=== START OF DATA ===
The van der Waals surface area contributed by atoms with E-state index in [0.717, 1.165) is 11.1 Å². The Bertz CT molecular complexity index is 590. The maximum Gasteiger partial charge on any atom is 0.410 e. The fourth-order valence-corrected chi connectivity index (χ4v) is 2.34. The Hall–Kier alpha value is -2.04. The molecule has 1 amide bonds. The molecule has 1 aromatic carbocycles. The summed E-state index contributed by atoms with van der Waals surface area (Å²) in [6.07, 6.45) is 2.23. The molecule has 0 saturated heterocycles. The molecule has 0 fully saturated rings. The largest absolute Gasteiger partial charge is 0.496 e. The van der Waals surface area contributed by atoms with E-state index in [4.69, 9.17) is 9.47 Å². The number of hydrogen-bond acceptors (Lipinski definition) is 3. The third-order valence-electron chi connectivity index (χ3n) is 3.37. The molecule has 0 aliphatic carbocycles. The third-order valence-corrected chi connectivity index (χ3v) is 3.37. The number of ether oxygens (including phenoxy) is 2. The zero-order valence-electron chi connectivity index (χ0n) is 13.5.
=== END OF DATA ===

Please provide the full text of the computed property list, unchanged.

The van der Waals surface area contributed by atoms with E-state index in [0.717, 1.165) is 11.1 Å². The Bertz CT molecular complexity index is 590. The maximum Gasteiger partial charge on any atom is 0.410 e. The fourth-order valence-corrected chi connectivity index (χ4v) is 2.34. The Hall–Kier alpha value is -2.04. The molecule has 1 amide bonds. The molecule has 1 aromatic carbocycles. The summed E-state index contributed by atoms with van der Waals surface area (Å²) in [6.07, 6.45) is 2.23. The molecule has 0 saturated heterocycles. The molecule has 0 fully saturated rings. The largest absolute Gasteiger partial charge is 0.496 e. The van der Waals surface area contributed by atoms with E-state index in [4.69, 9.17) is 9.47 Å². The number of hydrogen-bond acceptors (Lipinski definition) is 3. The third-order valence-electron chi connectivity index (χ3n) is 3.37. The molecule has 0 aliphatic carbocycles. The third-order valence-corrected chi connectivity index (χ3v) is 3.37. The number of ether oxygens (including phenoxy) is 2. The zero-order valence-electron chi connectivity index (χ0n) is 13.5.